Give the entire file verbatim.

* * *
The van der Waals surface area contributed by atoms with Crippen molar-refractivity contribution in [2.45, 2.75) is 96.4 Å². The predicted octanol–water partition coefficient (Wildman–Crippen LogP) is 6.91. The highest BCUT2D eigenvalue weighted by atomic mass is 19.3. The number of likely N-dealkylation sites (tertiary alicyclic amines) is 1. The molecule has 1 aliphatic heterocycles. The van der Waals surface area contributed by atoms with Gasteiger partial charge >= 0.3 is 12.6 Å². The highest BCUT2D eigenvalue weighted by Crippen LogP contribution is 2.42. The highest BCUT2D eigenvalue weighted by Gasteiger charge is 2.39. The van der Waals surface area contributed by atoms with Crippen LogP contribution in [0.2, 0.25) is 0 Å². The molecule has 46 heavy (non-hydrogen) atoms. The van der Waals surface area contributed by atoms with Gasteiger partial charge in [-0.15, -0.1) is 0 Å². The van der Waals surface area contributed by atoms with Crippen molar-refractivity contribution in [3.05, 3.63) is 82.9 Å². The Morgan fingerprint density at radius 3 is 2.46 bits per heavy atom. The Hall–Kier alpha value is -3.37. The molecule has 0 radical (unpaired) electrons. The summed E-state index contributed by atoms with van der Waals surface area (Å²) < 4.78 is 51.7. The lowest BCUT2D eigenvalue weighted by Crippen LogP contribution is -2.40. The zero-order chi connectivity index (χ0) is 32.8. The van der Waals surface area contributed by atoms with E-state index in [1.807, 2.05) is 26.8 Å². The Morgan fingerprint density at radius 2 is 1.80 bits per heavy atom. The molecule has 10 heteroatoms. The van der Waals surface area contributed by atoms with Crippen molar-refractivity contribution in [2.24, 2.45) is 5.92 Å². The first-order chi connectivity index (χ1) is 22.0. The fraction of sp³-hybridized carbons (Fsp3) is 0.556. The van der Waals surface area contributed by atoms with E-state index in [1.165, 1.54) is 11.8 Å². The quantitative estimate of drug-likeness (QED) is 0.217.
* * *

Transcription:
The van der Waals surface area contributed by atoms with Crippen molar-refractivity contribution in [2.45, 2.75) is 96.4 Å². The predicted octanol–water partition coefficient (Wildman–Crippen LogP) is 6.91. The highest BCUT2D eigenvalue weighted by atomic mass is 19.3. The number of likely N-dealkylation sites (tertiary alicyclic amines) is 1. The molecule has 1 aliphatic heterocycles. The van der Waals surface area contributed by atoms with Gasteiger partial charge >= 0.3 is 12.6 Å². The highest BCUT2D eigenvalue weighted by Crippen LogP contribution is 2.42. The highest BCUT2D eigenvalue weighted by Gasteiger charge is 2.39. The van der Waals surface area contributed by atoms with Crippen LogP contribution in [0.2, 0.25) is 0 Å². The molecule has 46 heavy (non-hydrogen) atoms. The van der Waals surface area contributed by atoms with Gasteiger partial charge in [-0.15, -0.1) is 0 Å². The van der Waals surface area contributed by atoms with Crippen molar-refractivity contribution in [3.05, 3.63) is 82.9 Å². The Morgan fingerprint density at radius 3 is 2.46 bits per heavy atom. The Hall–Kier alpha value is -3.37. The molecule has 0 radical (unpaired) electrons. The summed E-state index contributed by atoms with van der Waals surface area (Å²) < 4.78 is 51.7. The lowest BCUT2D eigenvalue weighted by Crippen LogP contribution is -2.40. The zero-order chi connectivity index (χ0) is 32.8. The van der Waals surface area contributed by atoms with E-state index in [1.807, 2.05) is 26.8 Å². The Morgan fingerprint density at radius 2 is 1.80 bits per heavy atom. The molecule has 10 heteroatoms. The van der Waals surface area contributed by atoms with Crippen molar-refractivity contribution in [2.24, 2.45) is 5.92 Å². The first-order chi connectivity index (χ1) is 22.0. The fraction of sp³-hybridized carbons (Fsp3) is 0.556. The van der Waals surface area contributed by atoms with E-state index in [1.165, 1.54) is 11.8 Å². The quantitative estimate of drug-likeness (QED) is 0.217.